These 3 Daily Habits Help The U.S. Surgeon General Combat Loneliness And Burnout

Fortune Well December 12, 2023

Lifestyle

These 3 Daily Habits Help The U.S. Surgeon General Combat Loneliness And Burnout

A third of Americans feel lonelier now than ever before. If you find yourself socially isolated or lonely, you may not know how to get more connected. As policymakers and communities begin to brainstorm ways to foster social connectedness on a large scale, there are things we can all do each day to strengthen ties. 

Dr. Vivek Murthy, the U.S. surgeon general, recalls his own bouts of loneliness. The feelings impacted his mental health and made it harder to be present at work. Since highlighting the loneliness epidemic and creating an advisory with a framework for change, Murthy has also implemented small strategies into his day to feel more present and connected. 

“I’ve spent much of my life really focusing on work and not really investing as much time in relationships as I should have,” Murthy tells Fortune. “I have had to deal with the consequences of that over the course of my life, of feeling lonely and isolated at times.”

 

These are the U.S. surgeon general’s three easy ways to combat loneliness each day. 

 
1. Reach out to someone 

Every day, Murthy reaches out to someone in his circle to catch up, ask how they are doing, or remind them he’s thinking of them. Micro acts of joy, such as feeling grateful for a friend or family member, can boost positive emotions and reduce stress while incentivizing moments for connection.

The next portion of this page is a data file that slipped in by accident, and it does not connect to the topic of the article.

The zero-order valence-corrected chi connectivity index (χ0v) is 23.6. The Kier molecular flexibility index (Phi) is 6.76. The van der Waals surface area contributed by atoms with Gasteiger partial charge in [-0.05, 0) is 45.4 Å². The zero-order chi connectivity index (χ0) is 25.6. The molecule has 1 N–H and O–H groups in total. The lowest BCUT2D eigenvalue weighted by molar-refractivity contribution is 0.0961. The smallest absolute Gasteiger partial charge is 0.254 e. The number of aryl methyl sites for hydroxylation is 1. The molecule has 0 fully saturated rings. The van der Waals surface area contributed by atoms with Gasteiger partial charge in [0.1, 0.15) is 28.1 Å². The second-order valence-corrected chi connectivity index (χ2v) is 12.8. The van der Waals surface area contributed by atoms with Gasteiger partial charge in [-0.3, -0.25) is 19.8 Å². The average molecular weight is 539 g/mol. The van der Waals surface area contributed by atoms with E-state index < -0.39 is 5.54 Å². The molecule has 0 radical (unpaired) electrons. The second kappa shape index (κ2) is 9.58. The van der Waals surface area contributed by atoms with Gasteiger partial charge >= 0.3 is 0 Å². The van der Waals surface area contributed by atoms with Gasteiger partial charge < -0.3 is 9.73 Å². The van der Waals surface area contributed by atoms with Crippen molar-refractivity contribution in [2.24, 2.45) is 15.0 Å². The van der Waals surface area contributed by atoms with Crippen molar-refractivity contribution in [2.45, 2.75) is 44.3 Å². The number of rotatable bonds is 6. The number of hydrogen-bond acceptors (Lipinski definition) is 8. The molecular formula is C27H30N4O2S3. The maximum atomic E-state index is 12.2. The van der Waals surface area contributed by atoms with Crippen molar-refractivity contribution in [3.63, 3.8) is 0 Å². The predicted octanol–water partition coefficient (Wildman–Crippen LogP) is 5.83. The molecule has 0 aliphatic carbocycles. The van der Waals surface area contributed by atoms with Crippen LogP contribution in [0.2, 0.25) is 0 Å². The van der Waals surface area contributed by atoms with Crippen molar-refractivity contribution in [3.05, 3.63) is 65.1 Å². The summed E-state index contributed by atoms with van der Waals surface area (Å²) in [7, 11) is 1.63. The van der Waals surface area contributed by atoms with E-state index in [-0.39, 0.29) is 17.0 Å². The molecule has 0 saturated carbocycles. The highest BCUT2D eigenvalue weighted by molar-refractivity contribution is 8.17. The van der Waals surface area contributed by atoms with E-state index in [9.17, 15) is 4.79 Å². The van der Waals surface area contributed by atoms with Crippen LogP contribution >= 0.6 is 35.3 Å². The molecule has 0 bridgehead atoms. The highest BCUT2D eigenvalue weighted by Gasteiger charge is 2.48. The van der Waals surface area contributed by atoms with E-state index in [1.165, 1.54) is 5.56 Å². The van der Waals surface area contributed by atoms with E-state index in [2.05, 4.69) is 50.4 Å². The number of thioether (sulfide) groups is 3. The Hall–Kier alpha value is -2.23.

“It could be my mom or dad. It could be my sister. It could be a friend who I haven’t talked to in a while,” he says. “It could be anyone in my life.”

 
2. Establish tech-free zones 

Murthy swears by phone-free times in his day when he’ll be rid of distractions from incoming email notifications or catchy social media headlines. Many would argue that excessive screen time has catalyzed the loneliness epidemic. One survey found over half of Americans spend 50% of their time online, but a majority want to devote more time to in-person connection with others who share similar values and interests. 

“I’m putting technology aside—my phone, any social media, my inbox—and just focusing on the people in front of me,” he says. Tech is most often off-limits during dinnertime so he can enjoy a distraction-free meal with his family. 

 
3. Pick up the phone 

With texting and instant direct messaging, many of us have lost the art of speaking on the phone. Hearing someone’s voice, though, establishes a connection, even if it isn’t for long. It helps us remember someone’s tone and understand the person in ways we can’t through screens. 

“Even if it’s just to say, ‘Hey, I’m about to do this interview with Fortune magazine, is it okay if I call you back later,’” he says. “Even that five or 10 seconds of hearing someone’s voice and exchanging a few words with them is so much more powerful than silencing that call and trying to find a few hours later in the day or later in the week to call them back.” 

Murthy’s tips are not revolutionary—but they are accessible. While his advisory advocates for wide-scale policies to foster connection in communities like schools and workspaces, he also models how simple it can be to stave off loneliness in your own life. Murthy admits he did not focus on connection during his first term as surgeon general but notices a significant shift since implementing these three habits into his current routine. 

“They have made a world of difference, and it is helping me not only feel more connected to people in my life but actually making me better in my job because I feel more grounded and more protected from burnout,” Murthy says. 


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